For many years, BioTeSys has been successfully carrying out clinical trials in the fields of nutrition and cosmetics. “We have built up a lot of experience. And we can now benefit from our previous experience in the ongoing MARK-AGE project,” said Bernhardt. Esslingen, where BioTeSys has its headquarters, was chosen as a recruiting centre. “The study protocol required a medium-sized city in which all business sectors are represented – from industry to commerce, universities and agriculture. And Esslingen fulfils these requirements almost perfectly,” said Schön. The feedback from the inhabitants of Esslingen is excellent. “100 people contacted us after reading an article about the project in the local newspaper,” said Bernhardt who is sure he will be able to recruit the remaining 300 volunteers. “The city of Esslingen is right behind us. After all, the results of the MARK-AGE project are of immense public interest.”

Preventive medicine enters a new era

BioTeSys is not only in charge of recruiting volunteers and collecting samples. The company is also involved in the analysis of the different biomarkers. Numerous parameters have to be determined for every study participant, including classical blood pictures as well as oxidative stress markers. For comparative reasons, each work group is focusing on a limited number of markers. BioTeSys is in charge of determining the intracellular vitamin content in the mouth mucosa of all 3,700 MARK-AGE study participants. The test was developed by BioTeSys and is currently the only of one its kind available. “This tests helps us to obtain information on the actual vitamin supply of cells,” explains Bernhart. The vitamin concentration in blood does not always correlate with the intracellular vitamin status. “In a study involving undernourished people, we have already discovered that there are huge differences between the people examined, including genetic differences,” said Bernhardt.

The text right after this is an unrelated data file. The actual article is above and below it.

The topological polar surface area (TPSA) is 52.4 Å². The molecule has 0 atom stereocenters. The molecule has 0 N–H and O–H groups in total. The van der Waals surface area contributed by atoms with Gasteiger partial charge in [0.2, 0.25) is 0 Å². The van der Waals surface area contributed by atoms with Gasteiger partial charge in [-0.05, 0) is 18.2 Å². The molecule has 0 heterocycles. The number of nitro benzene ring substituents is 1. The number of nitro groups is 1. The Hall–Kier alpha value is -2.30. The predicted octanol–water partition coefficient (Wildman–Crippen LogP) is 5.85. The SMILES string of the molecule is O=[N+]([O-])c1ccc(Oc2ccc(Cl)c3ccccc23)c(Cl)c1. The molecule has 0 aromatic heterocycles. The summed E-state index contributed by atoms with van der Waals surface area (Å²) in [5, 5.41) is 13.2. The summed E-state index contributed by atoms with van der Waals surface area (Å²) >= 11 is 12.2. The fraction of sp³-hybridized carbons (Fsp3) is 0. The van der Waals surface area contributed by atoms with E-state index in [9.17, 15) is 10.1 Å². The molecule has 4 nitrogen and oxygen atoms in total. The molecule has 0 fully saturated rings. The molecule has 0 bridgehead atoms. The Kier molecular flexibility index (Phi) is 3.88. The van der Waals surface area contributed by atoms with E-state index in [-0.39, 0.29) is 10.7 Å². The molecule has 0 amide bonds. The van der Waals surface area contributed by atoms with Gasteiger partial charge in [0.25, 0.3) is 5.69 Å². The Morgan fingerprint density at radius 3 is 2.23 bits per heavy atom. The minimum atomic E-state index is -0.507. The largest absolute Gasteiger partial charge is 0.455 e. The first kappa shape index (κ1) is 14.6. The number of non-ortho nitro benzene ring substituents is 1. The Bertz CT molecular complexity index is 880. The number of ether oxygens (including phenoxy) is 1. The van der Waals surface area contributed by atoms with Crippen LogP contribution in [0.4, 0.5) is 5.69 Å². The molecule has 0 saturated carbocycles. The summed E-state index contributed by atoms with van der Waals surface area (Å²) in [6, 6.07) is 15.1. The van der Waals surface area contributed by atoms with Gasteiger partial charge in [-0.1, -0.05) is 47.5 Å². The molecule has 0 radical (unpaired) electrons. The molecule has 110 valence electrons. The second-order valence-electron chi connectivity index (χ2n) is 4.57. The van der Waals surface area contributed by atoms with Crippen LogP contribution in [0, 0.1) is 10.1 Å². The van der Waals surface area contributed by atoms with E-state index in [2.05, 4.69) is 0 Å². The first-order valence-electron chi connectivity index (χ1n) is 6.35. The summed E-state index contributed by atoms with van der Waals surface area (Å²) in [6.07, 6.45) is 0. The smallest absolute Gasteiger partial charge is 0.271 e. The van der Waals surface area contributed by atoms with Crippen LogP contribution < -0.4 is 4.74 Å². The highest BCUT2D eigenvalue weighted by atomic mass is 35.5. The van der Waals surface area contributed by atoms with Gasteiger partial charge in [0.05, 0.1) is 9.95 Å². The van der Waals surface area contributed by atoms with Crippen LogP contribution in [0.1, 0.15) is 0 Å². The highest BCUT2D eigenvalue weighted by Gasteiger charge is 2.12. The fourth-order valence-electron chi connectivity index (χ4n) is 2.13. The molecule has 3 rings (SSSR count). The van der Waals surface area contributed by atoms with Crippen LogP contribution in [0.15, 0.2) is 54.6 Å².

All biomarkers analysed in the MARK-AGE project have already previously been associated with ageing processes. However, the variability between individual markers is so great that it has previously been impossible to develop a reliable test to determine an individual’s biological age. MARK-AGE now hopes to investigate the large number of different parameters in a common context. “The use of biostatistical methods will open up the possibility of potentially detecting new correlations in the complex mechanisms of ageing,” explains Bernhardt. MARK-AGE’s long-term goal is to go one step further: the researchers are hoping to use the biomarkers to develop a formula that will enable them to determine the biological age of a person as precisely as possible. For preventive medicine, this would herald the onset of a new era. 

Website address: https://www.gesundheitsindustrie-bw.de/en/article/news/esslingen-scientists-to-recalculate-human-age